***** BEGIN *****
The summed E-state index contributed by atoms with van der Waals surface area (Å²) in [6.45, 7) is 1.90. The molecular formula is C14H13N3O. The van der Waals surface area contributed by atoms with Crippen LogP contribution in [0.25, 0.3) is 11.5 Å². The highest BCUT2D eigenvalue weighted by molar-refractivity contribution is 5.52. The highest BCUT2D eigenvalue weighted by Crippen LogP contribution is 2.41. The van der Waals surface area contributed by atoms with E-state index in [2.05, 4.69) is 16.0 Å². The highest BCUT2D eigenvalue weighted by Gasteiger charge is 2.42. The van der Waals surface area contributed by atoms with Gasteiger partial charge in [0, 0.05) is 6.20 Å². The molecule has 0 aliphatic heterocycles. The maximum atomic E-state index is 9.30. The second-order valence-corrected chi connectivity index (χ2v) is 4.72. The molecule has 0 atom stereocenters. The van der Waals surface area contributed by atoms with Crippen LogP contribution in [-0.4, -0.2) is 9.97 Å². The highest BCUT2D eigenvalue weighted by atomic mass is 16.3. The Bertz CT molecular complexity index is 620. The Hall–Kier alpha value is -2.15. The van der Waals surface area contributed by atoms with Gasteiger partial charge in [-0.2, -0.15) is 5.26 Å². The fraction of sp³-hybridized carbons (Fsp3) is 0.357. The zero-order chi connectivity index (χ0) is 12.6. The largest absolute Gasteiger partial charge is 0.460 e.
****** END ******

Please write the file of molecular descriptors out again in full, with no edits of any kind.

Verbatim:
The summed E-state index contributed by atoms with van der Waals surface area (Å²) in [6.45, 7) is 1.90. The molecular formula is C14H13N3O. The van der Waals surface area contributed by atoms with Crippen LogP contribution in [0.25, 0.3) is 11.5 Å². The highest BCUT2D eigenvalue weighted by molar-refractivity contribution is 5.52. The highest BCUT2D eigenvalue weighted by Crippen LogP contribution is 2.41. The van der Waals surface area contributed by atoms with E-state index in [2.05, 4.69) is 16.0 Å². The highest BCUT2D eigenvalue weighted by Gasteiger charge is 2.42. The van der Waals surface area contributed by atoms with Gasteiger partial charge in [0, 0.05) is 6.20 Å². The molecule has 0 aliphatic heterocycles. The maximum atomic E-state index is 9.30. The second-order valence-corrected chi connectivity index (χ2v) is 4.72. The molecule has 0 atom stereocenters. The van der Waals surface area contributed by atoms with Crippen LogP contribution in [-0.4, -0.2) is 9.97 Å². The highest BCUT2D eigenvalue weighted by atomic mass is 16.3. The Bertz CT molecular complexity index is 620. The Hall–Kier alpha value is -2.15. The van der Waals surface area contributed by atoms with Gasteiger partial charge in [-0.2, -0.15) is 5.26 Å². The fraction of sp³-hybridized carbons (Fsp3) is 0.357. The zero-order chi connectivity index (χ0) is 12.6. The largest absolute Gasteiger partial charge is 0.460 e.